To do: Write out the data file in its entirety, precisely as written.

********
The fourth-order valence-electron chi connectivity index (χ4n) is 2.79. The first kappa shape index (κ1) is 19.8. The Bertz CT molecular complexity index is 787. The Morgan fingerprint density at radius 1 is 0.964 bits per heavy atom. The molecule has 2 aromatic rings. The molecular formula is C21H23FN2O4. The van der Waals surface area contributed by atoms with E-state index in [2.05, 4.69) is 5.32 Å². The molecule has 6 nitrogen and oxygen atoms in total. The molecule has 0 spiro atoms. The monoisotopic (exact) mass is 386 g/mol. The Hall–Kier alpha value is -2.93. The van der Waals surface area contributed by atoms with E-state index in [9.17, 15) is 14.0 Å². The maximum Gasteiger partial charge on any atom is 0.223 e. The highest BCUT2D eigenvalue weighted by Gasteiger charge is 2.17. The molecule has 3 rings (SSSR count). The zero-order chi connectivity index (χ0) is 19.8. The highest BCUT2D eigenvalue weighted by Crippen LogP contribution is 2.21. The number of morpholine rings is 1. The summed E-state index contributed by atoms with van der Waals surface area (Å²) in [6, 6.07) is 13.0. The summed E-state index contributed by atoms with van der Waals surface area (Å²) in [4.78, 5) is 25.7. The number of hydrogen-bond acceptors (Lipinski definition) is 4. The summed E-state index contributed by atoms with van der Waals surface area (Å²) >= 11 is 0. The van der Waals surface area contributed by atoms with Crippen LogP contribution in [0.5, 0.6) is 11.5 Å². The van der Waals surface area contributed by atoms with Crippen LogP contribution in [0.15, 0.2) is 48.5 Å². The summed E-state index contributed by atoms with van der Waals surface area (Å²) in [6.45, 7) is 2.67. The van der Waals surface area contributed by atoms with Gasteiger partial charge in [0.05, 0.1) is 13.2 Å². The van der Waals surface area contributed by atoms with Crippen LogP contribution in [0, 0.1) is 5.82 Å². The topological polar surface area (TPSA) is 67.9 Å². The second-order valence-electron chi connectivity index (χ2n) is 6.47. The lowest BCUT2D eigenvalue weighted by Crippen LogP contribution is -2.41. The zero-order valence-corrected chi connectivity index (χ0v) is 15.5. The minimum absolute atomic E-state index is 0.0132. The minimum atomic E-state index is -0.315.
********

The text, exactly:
The fourth-order valence-electron chi connectivity index (χ4n) is 2.79. The first kappa shape index (κ1) is 19.8. The Bertz CT molecular complexity index is 787. The Morgan fingerprint density at radius 1 is 0.964 bits per heavy atom. The molecule has 2 aromatic rings. The molecular formula is C21H23FN2O4. The van der Waals surface area contributed by atoms with E-state index in [2.05, 4.69) is 5.32 Å². The molecule has 6 nitrogen and oxygen atoms in total. The molecule has 0 spiro atoms. The monoisotopic (exact) mass is 386 g/mol. The Hall–Kier alpha value is -2.93. The van der Waals surface area contributed by atoms with E-state index in [9.17, 15) is 14.0 Å². The maximum Gasteiger partial charge on any atom is 0.223 e. The highest BCUT2D eigenvalue weighted by Gasteiger charge is 2.17. The molecule has 3 rings (SSSR count). The zero-order chi connectivity index (χ0) is 19.8. The highest BCUT2D eigenvalue weighted by Crippen LogP contribution is 2.21. The number of morpholine rings is 1. The summed E-state index contributed by atoms with van der Waals surface area (Å²) in [6, 6.07) is 13.0. The summed E-state index contributed by atoms with van der Waals surface area (Å²) in [4.78, 5) is 25.7. The number of hydrogen-bond acceptors (Lipinski definition) is 4. The summed E-state index contributed by atoms with van der Waals surface area (Å²) >= 11 is 0. The van der Waals surface area contributed by atoms with Crippen LogP contribution in [0.5, 0.6) is 11.5 Å². The van der Waals surface area contributed by atoms with Crippen LogP contribution in [0.15, 0.2) is 48.5 Å². The summed E-state index contributed by atoms with van der Waals surface area (Å²) in [6.45, 7) is 2.67. The van der Waals surface area contributed by atoms with Gasteiger partial charge in [0.05, 0.1) is 13.2 Å². The van der Waals surface area contributed by atoms with Crippen LogP contribution in [0, 0.1) is 5.82 Å². The topological polar surface area (TPSA) is 67.9 Å². The second-order valence-electron chi connectivity index (χ2n) is 6.47. The lowest BCUT2D eigenvalue weighted by Crippen LogP contribution is -2.41. The zero-order valence-corrected chi connectivity index (χ0v) is 15.5. The minimum absolute atomic E-state index is 0.0132. The minimum atomic E-state index is -0.315.